Unlucky wrote: »
    So, after having read all of his stuff, Pony's officially my hero now. I wish I could be that callous towards humanity.
  • AldoAldo Hippo Hooray the swamp, always the swampRegistered User regular
    edited January 2010
    My grandpa on father's side was forced to work in Germany when Speer couldn't find enough workers to fuel the war industry. My grandma from mother's side didn't have to do much, but she did loose a brother who did some smuggling or something.

    It's kinda scary, none of my grandparents talked about the war, only in the broadest of terms, even my parents don't know any concrete stories. I think it means that everyone kinda lived on without doing much. After all, for normal white Christian citizens here in the Netherlands shit didn't start hitting the fan until the hungerwinter of '44 and even that was mostly a problem for the urban areas.

    Sometimes I wonder what I would do if a war would hit western Europe again, I know my dad literally fainted the moment he fired a gun at the shooting range (and had to do the rest of his conscription as an administrative dork making sure everyone got their knickers on time)... I think I would just book a few tickets to Aruba or Curacao and invite friends and family to get out of dodge for the time being.

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  • Enosh20Enosh20 Registered User regular
    edited January 2010
    my gradfather was conscripted into the hungarian army, send somewhere to the eastern front, deserted, returned back home (and that was quite a fucking long way to go) and then joined the local partizans, was captured once but managed to escape with some friends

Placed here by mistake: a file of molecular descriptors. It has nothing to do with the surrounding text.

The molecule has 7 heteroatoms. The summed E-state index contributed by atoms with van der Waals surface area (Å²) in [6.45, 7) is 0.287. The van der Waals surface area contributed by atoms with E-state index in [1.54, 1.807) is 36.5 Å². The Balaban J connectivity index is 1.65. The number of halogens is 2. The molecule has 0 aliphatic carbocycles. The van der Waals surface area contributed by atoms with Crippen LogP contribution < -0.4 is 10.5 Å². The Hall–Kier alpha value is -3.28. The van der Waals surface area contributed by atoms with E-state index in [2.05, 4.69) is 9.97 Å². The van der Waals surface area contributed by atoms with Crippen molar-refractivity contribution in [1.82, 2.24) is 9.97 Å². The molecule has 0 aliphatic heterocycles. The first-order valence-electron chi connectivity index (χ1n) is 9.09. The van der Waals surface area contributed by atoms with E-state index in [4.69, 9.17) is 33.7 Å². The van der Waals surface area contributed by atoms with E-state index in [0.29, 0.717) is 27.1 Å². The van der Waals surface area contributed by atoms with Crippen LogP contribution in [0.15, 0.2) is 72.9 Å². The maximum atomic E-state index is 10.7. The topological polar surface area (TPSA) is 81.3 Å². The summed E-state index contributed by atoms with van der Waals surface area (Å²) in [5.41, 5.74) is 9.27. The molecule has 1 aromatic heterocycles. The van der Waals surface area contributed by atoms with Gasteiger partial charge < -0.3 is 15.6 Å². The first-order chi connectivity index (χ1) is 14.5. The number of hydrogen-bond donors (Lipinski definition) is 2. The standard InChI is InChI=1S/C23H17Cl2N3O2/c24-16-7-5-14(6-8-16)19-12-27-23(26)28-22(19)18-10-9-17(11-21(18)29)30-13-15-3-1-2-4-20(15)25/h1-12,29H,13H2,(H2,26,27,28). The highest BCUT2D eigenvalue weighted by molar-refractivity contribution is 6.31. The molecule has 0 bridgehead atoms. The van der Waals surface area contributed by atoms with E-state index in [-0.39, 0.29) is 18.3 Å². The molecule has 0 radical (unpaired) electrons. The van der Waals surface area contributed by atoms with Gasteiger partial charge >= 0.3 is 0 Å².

• CristoCristo Registered User regular
    edited January 2010
    Aldo wrote: »
    My grandpa on father's side was forced to work in Germany when Speer couldn't find enough workers to fuel the war industry. My grandma from mother's side didn't have to do much, but she did loose a brother who did some smuggling or something.

    It's kinda scary, none of my grandparents talked about the war, only in the broadest of terms, even my parents don't know any concrete stories. I think it means that everyone kinda lived on without doing much. After all, for normal white Christian citizens here in the Netherlands shit didn't start hitting the fan until the hungerwinter of '44 and even that was mostly a problem for the urban areas.

    Sometimes I wonder what I would do if a war would hit western Europe again, I know my dad literally fainted the moment he fired a gun at the shooting range (and had to do the rest of his conscription as an administrative dork making sure everyone got their knickers on time)... I think I would just book a few tickets to Aruba or Curacao and invite friends and family to get out of dodge for the time being.

    I would rise up and defend my country and people for what we stand for and believe in.

    Unlucky wrote: »
    So, after having read all of his stuff, Pony's officially my hero now. I wish I could be that callous towards humanity.